'Fox' delights with over-the-top comedy

“Golf is a good walk spoiled,” Mark Twain famously said. Whether that’s true or not, golf makes an excellent subject for comedy.

Theatre Lawrence exploits this to fine effect in its new staging of the Ken Ludwig farce, “The Fox on the Fairway.” A cast of six throws caution and dignity to the wind in an effort to squeeze every available laugh out of the script, which aims to be an homage to Marx Brothers-style films, and pulls it off with aplomb.

The plot concerns the latest installment of a long-running interclub tournament between two rival country clubs. Quail Run, the setting for the play and the site of this year’s match, has lost five in a row to Crouching Squirrel, and club manager Bingham (Shawn Trimble) is going to lose his job if it becomes six. But he’s brought in a ringer to tip the scales in Quail Run’s favor, and he makes an extravagant bet with Dickie (Dennis Tyner), Crouching Squirrel’s smarmy and conniving manager, on the outcome of the tournament. Unfortunately, Bingham’s ringer is actually playing for Crouching Squirrel, a fact Dickie doesn’t disclose until after the bet has been agreed on.

But it turns out that Bingham’s new assistant Justin (Jake Leet) is a scratch golfer. Bingham and Dickie’s ex-wife, Pamela (Amber Dickinson), hastily have Justin made a member so he can play and then watch with glee as Dickie is about to get his comeuppance. But when Justin’s fiancée, Louise (Julia Peterson), accidentally flushes her engagement ring down the toilet, he melts down, and his eight-shot lead may be in danger.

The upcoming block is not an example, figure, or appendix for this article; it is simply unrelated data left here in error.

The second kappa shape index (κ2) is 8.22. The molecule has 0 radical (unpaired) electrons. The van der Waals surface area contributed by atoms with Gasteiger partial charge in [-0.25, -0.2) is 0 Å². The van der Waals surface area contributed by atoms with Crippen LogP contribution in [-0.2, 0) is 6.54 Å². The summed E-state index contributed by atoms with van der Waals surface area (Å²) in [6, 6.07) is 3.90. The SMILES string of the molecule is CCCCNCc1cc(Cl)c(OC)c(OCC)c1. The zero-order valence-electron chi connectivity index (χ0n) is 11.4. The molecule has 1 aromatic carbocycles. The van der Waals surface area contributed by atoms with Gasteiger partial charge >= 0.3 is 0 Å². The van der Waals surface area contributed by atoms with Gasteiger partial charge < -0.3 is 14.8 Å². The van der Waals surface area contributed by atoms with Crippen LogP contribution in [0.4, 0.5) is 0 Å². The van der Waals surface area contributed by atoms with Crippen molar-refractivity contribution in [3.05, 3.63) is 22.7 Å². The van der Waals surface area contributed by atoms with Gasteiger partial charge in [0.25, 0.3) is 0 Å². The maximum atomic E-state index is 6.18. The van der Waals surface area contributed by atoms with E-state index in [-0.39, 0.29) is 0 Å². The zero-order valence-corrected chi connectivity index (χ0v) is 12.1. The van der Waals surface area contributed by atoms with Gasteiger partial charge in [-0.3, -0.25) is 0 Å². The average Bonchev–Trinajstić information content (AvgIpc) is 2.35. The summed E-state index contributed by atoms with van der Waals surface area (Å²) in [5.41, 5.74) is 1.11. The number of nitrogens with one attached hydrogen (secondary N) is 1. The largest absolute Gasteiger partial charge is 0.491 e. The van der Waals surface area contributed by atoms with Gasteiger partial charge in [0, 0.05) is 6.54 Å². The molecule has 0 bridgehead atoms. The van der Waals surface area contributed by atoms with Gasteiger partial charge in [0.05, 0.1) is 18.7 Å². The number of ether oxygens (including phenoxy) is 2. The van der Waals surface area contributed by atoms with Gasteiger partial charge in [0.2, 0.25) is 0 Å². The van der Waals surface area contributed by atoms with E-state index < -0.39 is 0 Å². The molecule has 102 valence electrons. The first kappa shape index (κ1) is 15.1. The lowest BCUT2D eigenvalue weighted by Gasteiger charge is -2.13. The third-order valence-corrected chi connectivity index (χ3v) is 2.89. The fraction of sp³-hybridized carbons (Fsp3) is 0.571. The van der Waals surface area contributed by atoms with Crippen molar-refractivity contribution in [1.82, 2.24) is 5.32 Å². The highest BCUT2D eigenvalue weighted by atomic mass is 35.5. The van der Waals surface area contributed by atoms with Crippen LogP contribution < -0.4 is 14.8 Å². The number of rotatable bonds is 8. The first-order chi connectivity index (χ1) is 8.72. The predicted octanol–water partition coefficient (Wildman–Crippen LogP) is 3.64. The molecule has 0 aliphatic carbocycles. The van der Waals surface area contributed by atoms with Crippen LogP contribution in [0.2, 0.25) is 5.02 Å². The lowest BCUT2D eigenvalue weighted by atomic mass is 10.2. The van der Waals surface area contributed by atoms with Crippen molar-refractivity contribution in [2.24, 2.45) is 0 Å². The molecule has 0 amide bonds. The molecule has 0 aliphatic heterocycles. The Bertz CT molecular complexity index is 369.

Leet is hilarious as the youthful and slightly maniacal Justin. He understands perfectly how to vary his delivery to alternate between sunny optimism and crazed meltdown. He flings his body around the stage with reckless hilarity in a way only a young, fearless actor can.

Peterson is likewise hysterical as the naïve Louise. She is at once innocent and wise. She jumps up and down with gleeful excitement anytime something good happens and goes to pieces hilariously when things go wrong.

Trimble plays Bingham with over-the-top cynicism. He yo-yos breathlessly between triumphant conceit and abject depression and weaves a fine mix between closeted desire for Pamela and open spite for his wife, Muriel (Natalie Jensen).

And Tyner doesn’t miss a beat as the ridiculous Dickie, constantly messing up his metaphors, coming on to every woman he meets and wearing comically hideous sweaters in scene after scene.

There are no new jokes in “The Fox on the Fairway.” Ludwig is not mining new material or even reviving old jokes in a new way. If you’ve seen a farce or enjoyed vaudeville, you’ve seen everything “Fox” tries to pull off.

But it just doesn’t matter. “The Fox on the Fairway” is packed with laughs, and the cast is so delightful one is sorry to see the final curtain come down. “Fox” is a comic treat that leaves one laughing long after the final bow.

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